Occasionally impersonators strive for as much glory and attention as they can, as in the case of Walter Williams, who claimed to be the last surviving veteran of the American Civil War upon his death, aged – he said – 117 in 1959. Many believed him, and saw him as a national hero, but investigators could find no evidence his life took the course he insisted it did, and later discovered he was still a child when the war ended.
Some have written memoirs based on their fabricated experiences, or courted journalists, or earned money after-dinner speaking. L. Ron Hubbard, the father of Scientology, exaggerated his extremely underwhelming World War Two experience for most of his life, clouding biography with myth at every turn.
Later in the 20th Century, Briton Jack Livesey became a historian, battlefield tour guide and consultant based on his twenty years in the Parachute Regiment, five tours in Northern Ireland and receipt of the Military Medal. In reality, Livesey, who was found to have hysterical personality disorder, served only as a cook in the army. He was found guilty of perverting the course of justice in 2011.
In the US in 2006, the same year in which Owen Wilson and Vince Vaughn played characters who wear false Purple Hearts (awarded to those wounded or killed while serving in the US military) in the film Wedding Crashers, the Stolen Valor Act made it a federal crime to falsely claim receipt of a military award or decoration. It was challenged and modified in subsequent years, but President Barack Obama signed an amended statute into law in 2013.
The US has a particular history, and problem, with military imposters. As a result, various private detective agencies, such as militaryphony.com are available to assist when a case of the “Walts” is suspected. These agencies tend to make it clear they do not condone assault or intimidation of suspects. It is an issue with the process, as it is in any kind of vigilante justice: the internet tends to chew and spit out anybody even accused of fictionalising their life, regardless of the truth.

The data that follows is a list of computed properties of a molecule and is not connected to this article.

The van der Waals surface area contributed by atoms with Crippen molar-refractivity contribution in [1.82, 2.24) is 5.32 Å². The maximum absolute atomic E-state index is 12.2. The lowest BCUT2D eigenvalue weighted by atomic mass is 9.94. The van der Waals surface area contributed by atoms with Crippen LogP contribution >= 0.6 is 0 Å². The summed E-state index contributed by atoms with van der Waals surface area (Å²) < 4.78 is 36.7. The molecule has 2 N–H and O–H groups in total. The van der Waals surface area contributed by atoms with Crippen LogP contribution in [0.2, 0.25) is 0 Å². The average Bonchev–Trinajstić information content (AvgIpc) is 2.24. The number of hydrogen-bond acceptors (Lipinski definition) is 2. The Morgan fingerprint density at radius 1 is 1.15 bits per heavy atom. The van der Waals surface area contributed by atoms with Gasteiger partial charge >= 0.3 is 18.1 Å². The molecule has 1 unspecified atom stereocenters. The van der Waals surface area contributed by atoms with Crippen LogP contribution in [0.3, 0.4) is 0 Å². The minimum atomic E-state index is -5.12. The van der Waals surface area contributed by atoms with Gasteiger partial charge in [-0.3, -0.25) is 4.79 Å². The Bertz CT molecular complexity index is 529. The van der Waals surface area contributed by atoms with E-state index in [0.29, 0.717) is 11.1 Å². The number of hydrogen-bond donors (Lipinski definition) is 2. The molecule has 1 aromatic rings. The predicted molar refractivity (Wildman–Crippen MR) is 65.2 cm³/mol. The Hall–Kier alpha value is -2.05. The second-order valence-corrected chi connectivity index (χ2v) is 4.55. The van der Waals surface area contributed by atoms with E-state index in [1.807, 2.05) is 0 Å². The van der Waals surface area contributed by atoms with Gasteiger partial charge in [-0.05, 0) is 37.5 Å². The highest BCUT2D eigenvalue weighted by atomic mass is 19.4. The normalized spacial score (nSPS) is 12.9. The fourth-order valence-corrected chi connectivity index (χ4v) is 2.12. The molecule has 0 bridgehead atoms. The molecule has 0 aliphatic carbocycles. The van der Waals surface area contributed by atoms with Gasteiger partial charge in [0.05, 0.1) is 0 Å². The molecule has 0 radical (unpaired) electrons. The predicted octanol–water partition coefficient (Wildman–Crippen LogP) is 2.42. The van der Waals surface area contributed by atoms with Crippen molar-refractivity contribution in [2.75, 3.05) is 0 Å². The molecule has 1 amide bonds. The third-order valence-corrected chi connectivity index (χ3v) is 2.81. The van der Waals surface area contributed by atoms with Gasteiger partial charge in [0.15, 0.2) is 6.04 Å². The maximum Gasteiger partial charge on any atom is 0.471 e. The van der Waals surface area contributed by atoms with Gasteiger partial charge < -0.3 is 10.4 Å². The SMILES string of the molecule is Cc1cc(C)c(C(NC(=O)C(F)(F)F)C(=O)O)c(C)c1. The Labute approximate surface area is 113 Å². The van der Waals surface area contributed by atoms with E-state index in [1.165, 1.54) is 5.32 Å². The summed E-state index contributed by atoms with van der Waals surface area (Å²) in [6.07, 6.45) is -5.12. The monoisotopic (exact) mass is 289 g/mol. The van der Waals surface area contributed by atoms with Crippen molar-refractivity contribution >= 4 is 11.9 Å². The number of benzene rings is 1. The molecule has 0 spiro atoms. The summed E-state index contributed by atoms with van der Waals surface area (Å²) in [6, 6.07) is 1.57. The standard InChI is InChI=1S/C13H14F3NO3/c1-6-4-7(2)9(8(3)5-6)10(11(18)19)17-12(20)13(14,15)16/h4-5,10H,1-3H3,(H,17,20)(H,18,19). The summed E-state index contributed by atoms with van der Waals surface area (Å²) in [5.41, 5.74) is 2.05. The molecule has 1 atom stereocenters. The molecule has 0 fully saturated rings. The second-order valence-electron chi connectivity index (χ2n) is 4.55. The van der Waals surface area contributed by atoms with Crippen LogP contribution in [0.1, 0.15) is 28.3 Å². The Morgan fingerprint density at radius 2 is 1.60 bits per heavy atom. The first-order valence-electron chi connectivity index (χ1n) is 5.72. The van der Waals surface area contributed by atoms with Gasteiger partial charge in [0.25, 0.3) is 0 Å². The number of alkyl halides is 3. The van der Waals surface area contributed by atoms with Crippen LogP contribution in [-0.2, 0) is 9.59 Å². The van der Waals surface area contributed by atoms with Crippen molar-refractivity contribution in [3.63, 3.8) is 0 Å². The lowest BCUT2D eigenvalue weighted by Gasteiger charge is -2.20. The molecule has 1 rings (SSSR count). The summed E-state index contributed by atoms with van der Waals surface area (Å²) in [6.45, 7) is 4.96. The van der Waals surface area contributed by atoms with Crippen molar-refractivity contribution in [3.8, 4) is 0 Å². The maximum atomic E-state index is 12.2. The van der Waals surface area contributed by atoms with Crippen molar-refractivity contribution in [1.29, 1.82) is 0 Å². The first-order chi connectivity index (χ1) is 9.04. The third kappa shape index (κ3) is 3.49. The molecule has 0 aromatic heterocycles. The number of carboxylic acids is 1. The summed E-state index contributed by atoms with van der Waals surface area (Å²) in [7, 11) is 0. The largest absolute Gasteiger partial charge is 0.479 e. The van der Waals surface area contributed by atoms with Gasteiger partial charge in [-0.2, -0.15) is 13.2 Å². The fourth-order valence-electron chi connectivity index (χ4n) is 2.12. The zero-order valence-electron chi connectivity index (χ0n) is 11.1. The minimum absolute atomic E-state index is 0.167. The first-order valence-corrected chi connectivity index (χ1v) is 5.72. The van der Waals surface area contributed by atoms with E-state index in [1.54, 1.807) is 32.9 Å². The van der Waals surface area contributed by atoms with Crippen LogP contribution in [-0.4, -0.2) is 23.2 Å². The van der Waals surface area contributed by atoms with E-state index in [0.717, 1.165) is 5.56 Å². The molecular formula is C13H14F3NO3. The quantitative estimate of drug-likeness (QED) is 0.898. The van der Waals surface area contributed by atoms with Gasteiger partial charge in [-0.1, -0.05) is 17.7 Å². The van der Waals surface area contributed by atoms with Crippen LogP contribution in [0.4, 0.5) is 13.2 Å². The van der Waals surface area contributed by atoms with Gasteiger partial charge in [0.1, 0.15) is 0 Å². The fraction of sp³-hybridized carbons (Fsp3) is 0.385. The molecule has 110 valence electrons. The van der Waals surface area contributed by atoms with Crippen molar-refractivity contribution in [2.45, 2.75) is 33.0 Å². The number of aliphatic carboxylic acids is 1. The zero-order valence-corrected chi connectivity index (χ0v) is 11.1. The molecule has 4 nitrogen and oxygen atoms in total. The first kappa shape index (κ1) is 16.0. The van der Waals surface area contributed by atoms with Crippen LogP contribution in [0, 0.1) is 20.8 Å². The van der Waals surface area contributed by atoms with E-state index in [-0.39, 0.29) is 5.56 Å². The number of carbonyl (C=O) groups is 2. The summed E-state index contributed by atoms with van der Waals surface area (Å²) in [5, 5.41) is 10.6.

In Britain, while it is a crime to wear a military uniform without permission, no such laws exist, despite The Commons Defence Committee recommending in 2016 that a new “Walter Mitty” law should be introduced to make it a crime punishable by three months in jail for anyone to pose as a military veteran by wearing medals they have not earned themselves. It never did become law, but maintains strong support, especially among the military community. According to reports, “The Walter Mitty Hunters Club” Facebook group – an amateur sleuthing network of mostly veterans which looks into claims – has exposed hundreds of impersonators.
In the end, it may well turn out that Nick Adderley’s mistake is merely foolish and ignorant, rather than calculated and manipulative. But never underestimate the vividness of imaginations, especially among men hungry to be treated a hero. As McIlwraith said, “once it’s taken root, there’s nothing you can do about it.” Not until you get caught, anyway.